Lonar isn’t your typical picnic lake. Lonar is unlike anything you have seen before. I came across with the Lonar while searching unusual and interesting places across India.
The Maharastra Government had built the towers around the rim of the lake for the tourists.
Incredibly old at 52,000 years, the Lonar crater is the youngest and best preserved impact crater formed in basalt rock and is the only of its kind on earth. The crater was formed fifty-two thousand years ago, when a blazing ball of fire (a meteor that weighed over one million ton in deadweight) crashed into the earth at an estimated speed of 90,000 km per hour. It gouged a deep depression that is around 1.8 km and 150 m deep before erupting and spewing molten rock to create a magnificent crest on the rim.
Located in the Buldhana District of Maharashtra, the Lonar Lake is an exceptional ‘bowl of biodiversity’ and a wildlife sanctuary with a unique ecology that is vastly different from the surrounding flat landscape. A number of migratory birds can be seen around even though the lake does not support any marine life like fish etc.
The water in the crater’s lake is a bounty for microbiologists – it is highly saline and has rare bacteria that thrives in extreme conditions.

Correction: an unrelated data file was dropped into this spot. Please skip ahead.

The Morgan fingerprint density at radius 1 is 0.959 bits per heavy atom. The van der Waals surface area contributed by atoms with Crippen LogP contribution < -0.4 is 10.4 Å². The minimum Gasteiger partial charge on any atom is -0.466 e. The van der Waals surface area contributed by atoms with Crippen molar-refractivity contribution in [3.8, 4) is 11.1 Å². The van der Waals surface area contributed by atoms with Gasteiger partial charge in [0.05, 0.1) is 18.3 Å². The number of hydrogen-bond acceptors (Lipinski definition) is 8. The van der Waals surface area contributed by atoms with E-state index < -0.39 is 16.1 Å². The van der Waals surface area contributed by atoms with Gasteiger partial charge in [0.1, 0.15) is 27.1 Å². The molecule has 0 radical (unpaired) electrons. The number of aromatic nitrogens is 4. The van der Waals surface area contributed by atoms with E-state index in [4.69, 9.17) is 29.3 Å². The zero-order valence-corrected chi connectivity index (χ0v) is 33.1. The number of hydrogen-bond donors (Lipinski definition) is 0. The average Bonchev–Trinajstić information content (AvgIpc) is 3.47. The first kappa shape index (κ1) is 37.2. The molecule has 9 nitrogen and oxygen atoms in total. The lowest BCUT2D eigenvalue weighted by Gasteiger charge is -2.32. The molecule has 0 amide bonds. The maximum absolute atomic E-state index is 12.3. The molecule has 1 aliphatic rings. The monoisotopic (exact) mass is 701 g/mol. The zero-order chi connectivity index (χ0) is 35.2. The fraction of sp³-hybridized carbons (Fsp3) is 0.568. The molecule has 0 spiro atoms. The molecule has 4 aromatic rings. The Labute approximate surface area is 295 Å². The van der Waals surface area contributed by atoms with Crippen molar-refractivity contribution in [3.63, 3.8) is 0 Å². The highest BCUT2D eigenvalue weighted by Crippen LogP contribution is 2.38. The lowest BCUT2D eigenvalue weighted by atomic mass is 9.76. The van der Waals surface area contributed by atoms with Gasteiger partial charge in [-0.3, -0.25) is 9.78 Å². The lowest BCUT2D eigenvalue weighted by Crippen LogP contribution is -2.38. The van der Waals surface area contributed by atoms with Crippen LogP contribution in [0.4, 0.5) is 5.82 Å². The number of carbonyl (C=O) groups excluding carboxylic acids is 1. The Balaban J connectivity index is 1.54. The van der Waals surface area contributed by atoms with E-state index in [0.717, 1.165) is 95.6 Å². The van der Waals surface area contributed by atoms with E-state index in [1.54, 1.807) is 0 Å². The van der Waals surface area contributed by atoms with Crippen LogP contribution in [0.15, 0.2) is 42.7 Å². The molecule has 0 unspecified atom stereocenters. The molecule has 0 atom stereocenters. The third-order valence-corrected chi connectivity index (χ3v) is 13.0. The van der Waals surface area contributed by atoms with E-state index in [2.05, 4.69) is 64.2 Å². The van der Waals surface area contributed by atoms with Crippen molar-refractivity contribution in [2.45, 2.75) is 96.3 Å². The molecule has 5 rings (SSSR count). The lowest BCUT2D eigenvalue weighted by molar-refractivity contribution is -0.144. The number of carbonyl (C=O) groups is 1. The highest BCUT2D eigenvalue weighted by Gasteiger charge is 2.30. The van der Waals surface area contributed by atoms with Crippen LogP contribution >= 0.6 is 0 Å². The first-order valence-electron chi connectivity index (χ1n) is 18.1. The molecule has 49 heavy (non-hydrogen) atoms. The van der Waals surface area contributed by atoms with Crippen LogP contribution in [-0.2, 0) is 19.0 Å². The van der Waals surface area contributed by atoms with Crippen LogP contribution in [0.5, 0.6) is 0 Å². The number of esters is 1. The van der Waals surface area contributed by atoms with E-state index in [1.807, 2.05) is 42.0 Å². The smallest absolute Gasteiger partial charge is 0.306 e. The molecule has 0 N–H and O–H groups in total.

The temples in the lake’s vicinity have their own stories to tell. The Daityasudan Temple, that was built to worship Lord Vishnu, looks like a replica of the Konark Sun Temple. A Hanuman Temple near the lake has an idol apparently made out of the meteor rock having magnetic properties.
The old Shiva temple which speaks a lot about the architectural history of India.
One can go nearer to the lake and can actually take a full round of the lake and there was no way I could have returned back without hiking down the lake and taking a round of it and frankly speaking you try this activity only if you are physically fit, into some hiking and do not have any kind of breathing problem.
There are said to be twelve temples around the lake, not all of them functional on daily basis but good enough to make a halt during your hiking.